We are all familiar with the Groundhog Day shadow ritual. Brownie Groundhog and the February Fox is a great book about celebrating the day with kids. I’m personally a big fan of seasonal book but Brownie Groundhog and the February Fox also has a nice discussion angle. The two animal friends looking for signs of Spring is also a great opportunity to discuss the differences in the seasons and what to look for in the Spring. Kids will enjoy making their own Spring discoveries outside and adding to the discussion about other Spring signs.

I love the use of colour in the illustrations too, grey and white mainly, mimicking the cold of winter, with splashes of red (the fox, Brownie’s scarf, flowers poking out of the ground). Even if Groundhog’s Day has pasted, Brownie Groundhog and the February Fox is a great book to read throughout the month of February.

You can add a copy of Brownie Groundhog and the February Fox to your personal library by visiting your local bookstore or Sterling Publishing. For other great books for kids, read through the previous Write a Review Wednesday posts.

25 Days of Christmas: Day 18 – Tree Decorating for the Birds

I know I’ve said this many times but we really are fortunate to live beside a huge natural park right here in the middle of the city. And even greater, is the High Park Nature Center located in High Park. They offer great programs for kids, families and schools. They demystify nature and bring it closer to kids, the next generation to care for and respect our symbiotic relationship with one another.

In time for winter, the Nature Center ran their wonderful Tree Decorating for the Birds workshop so as part of our 25 Days of Christmas I took all 3 kids over to participate.

I’m always amazed how the program leaders remember my kids by their names. It’s been awhile since we’ve gone and I’m sure they see many kids but it’s a wonderful feeling for the kids and shows the involvement the staff takes with the kids involved with their programs.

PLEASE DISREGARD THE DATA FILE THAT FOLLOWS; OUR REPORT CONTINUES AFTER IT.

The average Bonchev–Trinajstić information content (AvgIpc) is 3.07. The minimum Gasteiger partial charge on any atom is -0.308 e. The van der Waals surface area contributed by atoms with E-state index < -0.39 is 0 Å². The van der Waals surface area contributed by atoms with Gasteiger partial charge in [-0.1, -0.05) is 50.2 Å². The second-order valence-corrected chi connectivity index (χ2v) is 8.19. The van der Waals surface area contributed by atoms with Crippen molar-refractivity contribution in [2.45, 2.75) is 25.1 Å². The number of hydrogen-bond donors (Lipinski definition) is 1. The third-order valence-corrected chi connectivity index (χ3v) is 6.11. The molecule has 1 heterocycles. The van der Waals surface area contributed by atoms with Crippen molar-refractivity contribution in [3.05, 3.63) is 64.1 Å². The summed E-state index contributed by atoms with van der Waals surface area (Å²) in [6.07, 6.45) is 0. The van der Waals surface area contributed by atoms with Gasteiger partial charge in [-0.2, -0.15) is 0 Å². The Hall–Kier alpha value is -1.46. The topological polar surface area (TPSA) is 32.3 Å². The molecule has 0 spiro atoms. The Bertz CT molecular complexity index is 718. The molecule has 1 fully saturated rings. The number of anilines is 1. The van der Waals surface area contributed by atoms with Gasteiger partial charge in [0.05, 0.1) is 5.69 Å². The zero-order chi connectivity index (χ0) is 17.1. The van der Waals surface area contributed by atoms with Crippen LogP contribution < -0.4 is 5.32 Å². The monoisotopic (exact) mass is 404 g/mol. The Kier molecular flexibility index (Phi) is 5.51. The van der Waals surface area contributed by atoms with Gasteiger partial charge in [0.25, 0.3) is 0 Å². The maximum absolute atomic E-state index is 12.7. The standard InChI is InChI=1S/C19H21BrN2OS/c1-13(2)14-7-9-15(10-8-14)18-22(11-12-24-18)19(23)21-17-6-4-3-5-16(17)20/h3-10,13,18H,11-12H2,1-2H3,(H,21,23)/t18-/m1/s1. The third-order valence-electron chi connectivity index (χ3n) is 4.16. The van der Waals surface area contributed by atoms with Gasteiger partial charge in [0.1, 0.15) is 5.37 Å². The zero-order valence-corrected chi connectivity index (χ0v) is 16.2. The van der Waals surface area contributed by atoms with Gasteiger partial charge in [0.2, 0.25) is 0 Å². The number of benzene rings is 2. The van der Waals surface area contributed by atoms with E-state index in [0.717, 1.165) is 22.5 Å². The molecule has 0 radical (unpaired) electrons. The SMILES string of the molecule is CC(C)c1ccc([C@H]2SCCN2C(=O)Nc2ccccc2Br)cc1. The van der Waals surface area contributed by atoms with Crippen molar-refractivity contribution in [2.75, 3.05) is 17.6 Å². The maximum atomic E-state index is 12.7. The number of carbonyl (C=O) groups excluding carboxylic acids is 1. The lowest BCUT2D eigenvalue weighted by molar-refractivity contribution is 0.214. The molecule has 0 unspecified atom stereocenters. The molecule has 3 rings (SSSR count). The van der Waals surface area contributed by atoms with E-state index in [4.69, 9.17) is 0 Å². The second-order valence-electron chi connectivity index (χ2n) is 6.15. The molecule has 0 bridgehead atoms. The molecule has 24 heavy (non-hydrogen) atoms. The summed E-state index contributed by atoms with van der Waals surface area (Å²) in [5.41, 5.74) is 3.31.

When we arrived the room was set-up with 5 workstations on big tables. Each station covered a decoration you were to make for the trees in the park. But these were typical decorations, like paper chains or pipe cleaner candy canes. The purpose of these decorations were to give the animals of the park food for the cold winter that lays ahead of them.

The first station the kids visited had them making Garlands. Long pieces of thread were precut and knotted and a needle hung on the other end. Around the table were bowls filled with popcorn, cranberries, apple pieces, Cheerios and orange segments. We quickly discovered that Cheerios weren’t the best item to put on the chain first (they slipped right off the sting and needed something bigger on the end) and that popcorn is harder to string than you think. My 4-year old managed her needle pretty well on her own, carefully pushing it through the different items for her chain. After about 10 pieces she was ready to move on to the next station. My 6 and 8-year-old however  wanted to finish their chains right to the end of the rope.